well as allowing these lines to direct the poem’s path instead. In our final anthology, I did not expect several/multiple pantoum submissions; these poems carried a deep sense of the inarticulable and explainable, presence and absence. Of these sophisticated pantoums, I was impressed by Aditya’s “To Do.” Not only did he choose rhyming patterns, but he also infused a sense of urgency behind unassuming one-syllable words (try-learn, reach-teach, know-stop, fight-rise, must-have). The logical-poetical approach of his poem turns the philosophical into practicality. Aditya’s “To Do” is a straightforward, no-nonsense wise saying that should be printed on a WITS bookmark!

A snapshot of Creative Writing Camp

“My Alone Blues” from Creative Writing Camp

Posted July 23, 2012 & filed under Notebook.

WITS Writer Sarah Gajkowski-Hill

WITS Writer Sarah Gajkowski-Hill is a poet and local writer who reviews art, music, food, and individuals for publications such as 002 Houston Magazine and the Rice University Jones Business Journal. Gajkowski-Hill has been married to a local teacher for a decade and has three children who attend Travis Elementary School: Magdalena, Jude, and Frances Lisieux. Her most recent poetry has been published in Relief Journal and Dappled Things.

At the AOS campus, Sarah’s group played Sam Lightnin’ Hopkins’ “Houston Bound.” After talking about the origin and stylistic attributes of the blues genre, they read a chorus from “San Francisco Blues” by Jack Kerouac. Gajkowski-Hills says, “We talked about what bums kids out, and Sarah was feeling down that day about being an only child, which brought about “My Alone Blues”!”

My Alone Blues

Music inspiring campers

I’m all alone
Nothing to do
I’m as blue as
A blue sky day
Nothing bluer
Than that.
I’m all alone
Only toys and me.
If only I had
A sibling.
I’m all alone

And nothing to do.

I’m bluer than blue paint

On a blue day.

So hey, I’m all alone
And nothing to do,
I got the alone blues.

by Sarah, 4th grade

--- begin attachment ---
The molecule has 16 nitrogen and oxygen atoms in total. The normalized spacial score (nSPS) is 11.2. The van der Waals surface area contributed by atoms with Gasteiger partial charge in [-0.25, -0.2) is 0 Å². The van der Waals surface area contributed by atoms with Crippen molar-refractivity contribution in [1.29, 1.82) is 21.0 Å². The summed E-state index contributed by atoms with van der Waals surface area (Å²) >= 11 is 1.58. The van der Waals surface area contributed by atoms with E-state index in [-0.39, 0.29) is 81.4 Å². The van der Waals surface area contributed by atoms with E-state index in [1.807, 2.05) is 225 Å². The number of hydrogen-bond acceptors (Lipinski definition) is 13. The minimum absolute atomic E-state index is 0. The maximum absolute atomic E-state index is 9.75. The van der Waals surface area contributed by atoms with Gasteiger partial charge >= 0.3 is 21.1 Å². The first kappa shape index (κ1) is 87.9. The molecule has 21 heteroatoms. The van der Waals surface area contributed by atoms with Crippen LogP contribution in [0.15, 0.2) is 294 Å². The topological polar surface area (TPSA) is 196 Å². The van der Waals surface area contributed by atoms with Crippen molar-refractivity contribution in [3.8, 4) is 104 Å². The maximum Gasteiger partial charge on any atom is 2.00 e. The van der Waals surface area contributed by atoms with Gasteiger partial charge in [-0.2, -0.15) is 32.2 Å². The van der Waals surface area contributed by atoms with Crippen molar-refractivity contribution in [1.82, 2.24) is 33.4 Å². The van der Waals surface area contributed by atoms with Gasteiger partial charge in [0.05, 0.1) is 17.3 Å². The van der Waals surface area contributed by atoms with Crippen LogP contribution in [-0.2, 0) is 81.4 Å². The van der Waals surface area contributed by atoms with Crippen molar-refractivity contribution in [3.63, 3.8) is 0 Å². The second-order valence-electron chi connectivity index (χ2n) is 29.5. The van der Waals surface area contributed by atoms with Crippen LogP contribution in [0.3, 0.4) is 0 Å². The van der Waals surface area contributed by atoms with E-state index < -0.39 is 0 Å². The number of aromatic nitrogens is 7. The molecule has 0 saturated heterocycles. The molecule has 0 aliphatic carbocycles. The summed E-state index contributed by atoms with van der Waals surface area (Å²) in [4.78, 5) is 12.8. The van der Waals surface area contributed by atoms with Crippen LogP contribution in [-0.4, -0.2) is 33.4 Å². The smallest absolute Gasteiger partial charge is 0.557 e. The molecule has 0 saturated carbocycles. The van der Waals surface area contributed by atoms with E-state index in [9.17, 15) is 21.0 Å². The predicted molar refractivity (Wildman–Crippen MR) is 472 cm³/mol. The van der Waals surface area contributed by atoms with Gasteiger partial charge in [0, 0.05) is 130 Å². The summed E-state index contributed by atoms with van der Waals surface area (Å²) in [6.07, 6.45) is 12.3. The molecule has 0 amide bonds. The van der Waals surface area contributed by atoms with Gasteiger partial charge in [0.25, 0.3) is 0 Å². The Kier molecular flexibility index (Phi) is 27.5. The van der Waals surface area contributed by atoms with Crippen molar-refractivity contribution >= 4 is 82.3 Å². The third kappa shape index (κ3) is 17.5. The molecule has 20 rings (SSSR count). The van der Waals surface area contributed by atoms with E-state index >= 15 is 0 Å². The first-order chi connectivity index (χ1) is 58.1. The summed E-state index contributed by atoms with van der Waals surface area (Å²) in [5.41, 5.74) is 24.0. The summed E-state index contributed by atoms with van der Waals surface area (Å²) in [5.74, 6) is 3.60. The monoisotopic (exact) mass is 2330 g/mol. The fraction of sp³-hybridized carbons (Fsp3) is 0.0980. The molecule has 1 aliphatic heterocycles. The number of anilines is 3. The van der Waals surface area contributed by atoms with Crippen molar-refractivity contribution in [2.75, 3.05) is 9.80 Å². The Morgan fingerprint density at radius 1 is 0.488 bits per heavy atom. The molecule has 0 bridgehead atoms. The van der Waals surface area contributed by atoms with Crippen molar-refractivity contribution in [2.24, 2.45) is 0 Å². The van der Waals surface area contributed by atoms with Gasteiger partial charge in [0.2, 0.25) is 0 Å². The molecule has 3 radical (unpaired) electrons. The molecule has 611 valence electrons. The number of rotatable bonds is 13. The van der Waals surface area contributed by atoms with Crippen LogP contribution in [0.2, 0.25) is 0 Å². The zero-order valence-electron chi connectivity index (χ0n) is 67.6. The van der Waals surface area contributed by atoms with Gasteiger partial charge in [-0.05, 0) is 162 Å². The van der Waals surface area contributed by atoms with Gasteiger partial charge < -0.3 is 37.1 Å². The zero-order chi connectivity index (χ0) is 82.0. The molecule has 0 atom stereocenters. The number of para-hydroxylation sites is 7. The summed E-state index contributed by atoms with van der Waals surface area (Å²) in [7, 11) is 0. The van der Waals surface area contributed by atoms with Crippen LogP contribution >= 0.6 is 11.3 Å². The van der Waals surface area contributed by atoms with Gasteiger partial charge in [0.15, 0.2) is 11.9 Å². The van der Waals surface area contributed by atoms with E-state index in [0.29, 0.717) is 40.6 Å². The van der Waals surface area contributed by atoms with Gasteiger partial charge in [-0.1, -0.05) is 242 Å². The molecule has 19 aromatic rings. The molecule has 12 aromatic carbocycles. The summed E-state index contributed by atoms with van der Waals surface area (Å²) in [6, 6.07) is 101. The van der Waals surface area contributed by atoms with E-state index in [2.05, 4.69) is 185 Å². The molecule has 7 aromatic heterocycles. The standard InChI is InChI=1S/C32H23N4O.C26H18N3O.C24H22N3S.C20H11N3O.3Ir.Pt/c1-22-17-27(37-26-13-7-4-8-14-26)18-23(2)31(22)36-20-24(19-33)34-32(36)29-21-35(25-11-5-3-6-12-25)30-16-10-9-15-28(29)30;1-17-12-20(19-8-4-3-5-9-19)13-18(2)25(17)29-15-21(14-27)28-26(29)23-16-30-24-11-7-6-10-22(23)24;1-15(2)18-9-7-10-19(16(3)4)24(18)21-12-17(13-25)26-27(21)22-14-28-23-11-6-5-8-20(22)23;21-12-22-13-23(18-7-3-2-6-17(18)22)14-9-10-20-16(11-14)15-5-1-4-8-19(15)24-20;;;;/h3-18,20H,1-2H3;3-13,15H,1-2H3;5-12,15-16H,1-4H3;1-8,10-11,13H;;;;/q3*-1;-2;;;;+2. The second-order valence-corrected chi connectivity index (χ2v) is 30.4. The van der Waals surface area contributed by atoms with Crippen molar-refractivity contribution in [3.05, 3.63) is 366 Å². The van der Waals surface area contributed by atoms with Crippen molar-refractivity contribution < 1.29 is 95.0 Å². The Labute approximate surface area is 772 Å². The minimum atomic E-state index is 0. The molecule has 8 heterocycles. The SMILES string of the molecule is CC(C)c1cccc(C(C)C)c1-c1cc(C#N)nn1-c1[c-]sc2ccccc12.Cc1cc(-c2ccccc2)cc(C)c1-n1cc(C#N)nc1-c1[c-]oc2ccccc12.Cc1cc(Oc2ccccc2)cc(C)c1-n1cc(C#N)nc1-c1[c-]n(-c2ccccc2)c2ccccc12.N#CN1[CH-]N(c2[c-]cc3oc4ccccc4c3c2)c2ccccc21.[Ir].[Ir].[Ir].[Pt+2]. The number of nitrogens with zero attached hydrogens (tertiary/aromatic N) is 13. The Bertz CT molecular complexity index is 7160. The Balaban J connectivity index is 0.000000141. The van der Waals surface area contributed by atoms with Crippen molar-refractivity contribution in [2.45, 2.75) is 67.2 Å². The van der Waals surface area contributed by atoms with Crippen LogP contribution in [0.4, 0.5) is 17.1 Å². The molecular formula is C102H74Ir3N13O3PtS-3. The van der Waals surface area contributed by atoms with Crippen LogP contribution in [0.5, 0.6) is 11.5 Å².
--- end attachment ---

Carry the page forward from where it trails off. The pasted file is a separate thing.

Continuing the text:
“A Tall Tale” from Creative Writing Camp

Posted July 18, 2012 & filed under Notebook.

WITS Writer Elizabeth A. M. Keel

One of our Creative Writing Camp instructors is Elizabeth A. M. Keel-a local novelist and playwright. Her plays have been produced by the University of Houston, The Nova Arts Project, The Scriptwriters/Houston, Big Head Productions, Bootown, and Mildred’s Umbrella Theater Company. Her first novel, Running Into Trouble, was published in 2010. Elizabeth currently works as a teaching artist for the Alley Theatre, helping local teens write and produce short plays.

From Elizabeth’s Classroom:

 

A Tall Tale

Well, I was born out of an alligator’s mouth. When he tried to eat me, I punched his gut. When I went fishing, I would tie myself to a branch and fish with my bare hands. Once I tried staring down a fish. And it worked! Everyone wanted me to stare down the biggest fish this side of the Mississippi so I went and found it. I stared at it for five days and nights but it was just a rock.

by Jackson, 4th grade

This summer Elizabeth taught at our AOS campus, and had this to say about the above piece:

 As a playwright, I love hearing stories told out loud. Some of my favorites are the wild, exaggerated Tall Tales that came out of Texas and the rest of the American West. The camp lesson we formed incorporated colorful metaphors and the power of hyperbole – which, of course, can be more fun that a sack of badgers! But also offered the students the opportunity to write in a new voice: one of over-the-top, zany fun. Jackson’s Tall Tale portrays a classic surprise twist and a sprinkling of the humility that helps keep a Tall Tale hero in his place!

WITS Writer Leslie Gauna Featured on Nuestra Vida

Posted July 11, 2012 & filed under Notebook.

WITS Writer Leslie Gauna and her daughter Marina, a former WITS camper, will be featured on Sunday’s edition of Nuestra Vida on Univision Channel 45. A professor at the University of Houston pursuing a doctorate degree, Leslie has taught Creative Writing Camp and speaks with host Grace Olivares on the joys of teaching for WITS and the power of writing in the classroom. Tune in this Sunday morning, July 15, to catch the interview. You can also find the interview here: http://univisionhouston.univision.com/comunidad/nuestravida/

Creative Writing Camp Connects to Houston Arts and Culture

Posted July 9, 2012 & filed under Notebook.

In an ongoing effort to enrich creative writing through an integration of literacy and art, students at our Creative Writing Camp took field trips to iconic Houston art and cultural centers including The Menil Collection, Rice University, and The Museum of Fine Arts, Houston. On these tours, they experienced and wrote about public art pieces, including James Turrell’s “Twilight Epiphany” and Jaume Plensa’s popular “Mirror.” Younger writers in grades K-2 were visited in the classroom by artists, including contemporary dancers and drummers, who help students find beauty and unexpected inspiration in art and culture. “Children are most stimulated by the things and activities that surround them,” said Robin Reagler, Writers in the Schools Executive Director. “Through the experience of seeing, touching and hearing art firsthand, our camp shows students that their writing is art and their words are powerful.”